4 Difficulty levels
Ship speed by icons
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Developed by NEC Avenue in 1991
Published by ? in ?
As two of the most famous franchises created by Sega, Fantasy Zone and Space Harrier certainly had their glory days, be it in the arcades or in console formats. There were always hints of both of them being part of the same universe, but Sega never really dared to mesh their concepts and characters in a single title. However, early in the 90s Nec Avenue dared to develop a bastard crossover in the form of Space Fantasy Zone, which would eventually be nixed by Sega on the account of publishing rights and concerns regarding the quality standards of the game.
Even though the official release of Space Fantasy Zone was cancelled, years later the ROM was found online for everybody to try it. It was complete and perfectly playable, yet not properly polished the way a final product should since it presents a few unbalanced traits in the gameplay and has little music variety (the same song is used in all levels) as well as a few audio glitches. Several fan-made physical releases started appearing afterwards, using the art taken from video game magazine previews of the era. I got my copy in 2010, and for what it's worth it's a decently-made bootleg that fits the collection nicely.
Pocarius stage from a different point of view
In simple terms, this game mirrors the original Fantasy Zone in a rail shooting fashion, with details from Space Harrier thrown in and music that borrows from both games. You see Opa-Opa from behind and most enemies and bosses are taken from Fantasy Zone, whereas obstacles and a few other creatures are inherited from Space Harrier. The first major change in the gameplay is that there are no coins to collect anymore, so all you need to worry about is blasting everything to oblivion as you move forward against incoming enemy waves and pillars. The second major change in Space Fantasy Zone is that you now have a life bar instead of regular lives.
Even though there’s no need to collect coins anymore, players do have the chance to acquire upgrades in the Weaponald’s shop (!) that appears in between levels. The sympathetic lady offers players all sorts of items in different categories in exchange of some of their score. Speed-ups, power-ups, life recovery/extension items and special weapons comprise the bulk of what you can purchase there. All the accompanying text is in Japanese, but the icons should give you an idea of what to expect.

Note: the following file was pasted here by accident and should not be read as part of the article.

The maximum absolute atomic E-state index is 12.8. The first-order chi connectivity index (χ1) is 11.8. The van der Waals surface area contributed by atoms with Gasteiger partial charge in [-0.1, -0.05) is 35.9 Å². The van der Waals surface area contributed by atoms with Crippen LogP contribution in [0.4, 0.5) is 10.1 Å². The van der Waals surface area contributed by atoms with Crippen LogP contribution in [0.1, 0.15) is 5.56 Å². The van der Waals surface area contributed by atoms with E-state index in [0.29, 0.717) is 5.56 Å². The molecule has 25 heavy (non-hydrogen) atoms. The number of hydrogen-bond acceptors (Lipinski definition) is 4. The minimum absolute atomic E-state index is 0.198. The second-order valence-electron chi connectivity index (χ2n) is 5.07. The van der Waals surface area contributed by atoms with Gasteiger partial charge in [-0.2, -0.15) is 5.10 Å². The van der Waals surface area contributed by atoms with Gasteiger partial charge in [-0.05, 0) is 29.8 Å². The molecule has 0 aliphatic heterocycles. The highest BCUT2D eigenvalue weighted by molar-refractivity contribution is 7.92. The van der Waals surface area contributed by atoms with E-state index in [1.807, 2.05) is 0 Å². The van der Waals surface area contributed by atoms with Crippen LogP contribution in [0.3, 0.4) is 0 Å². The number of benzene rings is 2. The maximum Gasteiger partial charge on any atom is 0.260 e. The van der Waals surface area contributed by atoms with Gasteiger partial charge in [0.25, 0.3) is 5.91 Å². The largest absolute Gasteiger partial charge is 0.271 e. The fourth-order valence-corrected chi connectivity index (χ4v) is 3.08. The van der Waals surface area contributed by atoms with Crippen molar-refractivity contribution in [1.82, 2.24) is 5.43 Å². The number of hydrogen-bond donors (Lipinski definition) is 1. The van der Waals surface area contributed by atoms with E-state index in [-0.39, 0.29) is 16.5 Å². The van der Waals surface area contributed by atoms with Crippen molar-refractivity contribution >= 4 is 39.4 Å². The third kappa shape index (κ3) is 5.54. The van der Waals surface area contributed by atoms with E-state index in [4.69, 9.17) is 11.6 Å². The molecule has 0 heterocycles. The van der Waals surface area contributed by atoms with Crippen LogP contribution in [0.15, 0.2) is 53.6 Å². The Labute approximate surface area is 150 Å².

Autofire is implemented by default, and you even get the same shot bending effect from Space Harrier (where shots will automatically hit enemies that are close enough to the bullet’s firing direction). Since button II is used to shoot, firing the extra weaponry you get from the shop is done with button I. All extra weapons purchased are stacked for use one after the other, as seen in the indicator on the top right corner of the screen.
Just like in the game that is its main inspiration, the use of colors in Space Fantasy Zone is nothing short of excellent. The brief intro showing Opa-Opa departing for battle is a nice preamble for an experience that’s visually very charming. However, even though it doesn’t do anything wrong the gameplay does suffer from the poor frame rate in later stages. Things start scrolling by too fast, making dodges even trickier than they normally are. The design sort of deteriorates towards the end, and a clear sign of that is the lack of the traditional boss rush in the 8th level. You get a generic boss and then proceed to the final stage to fight the very last (and kinda lame) enemy.
Three levels of Space Fantasy Zone
(courtesy of YouTube user Fukuten / ふくてん)
(courtesy of YouTube user Fukuten / ふくてん)
Besides getting used to the increasing scrolling speed you also need to cope with specific attacks such as those from missile projectiles, which seem to harm you regardless of their perceived distance. Getting hit over and over often ends up in disastrous results in any level, forcing you to deplete all your score in health recovery items after the boss is defeated. Memorization and continuous practice helps change that, as well as being wise about using your hard earned points in the shop. After a while I figured it was a lot better to just purchase the strongest power-up (level 4) instead of getting the intermediate ones. It makes it easier to kill enemies faster, including bosses. That’s great for scoring because the remaining time whenever you destroy a boss is cashed in as bonus points.
The only other scoring technique in Space Fantasy Zone – besides not taking any hits, of course – is killing complete enemy waves for extra points. Beware of ground obstacles when going for full wave bonuses, since they make you trip and leave you at the mercy of enemies for a few seconds. Despite the somewhat uneven and to a certain extent unfair challenge, the shop mechanic allows players to adopt all kinds of strategies, such as spending all your score in extra additional health and special weapons so that you can limp your way towards the end.
Space Fantasy Zone does come off as an interesting oddity for fans of the main franchise. It's worth a try, at least. Unfortunately my CD has a problem and always freezes once the screen fades after the last boss, so I couldn't see the ending in any of the clears I got in the Normal difficulty (the high score below was taken from pausing the game as soon as the final bonus registered after the boss kill). Note: perhaps as a leftover from debug resources, the SELECT button skips levels entirely; it's certainly useful to practice later stages if you feel like doing it.
Nice review! I never did try this one out, as I've never been a big fan of the into-the-screen shoot-'em-ups.ReplyDelete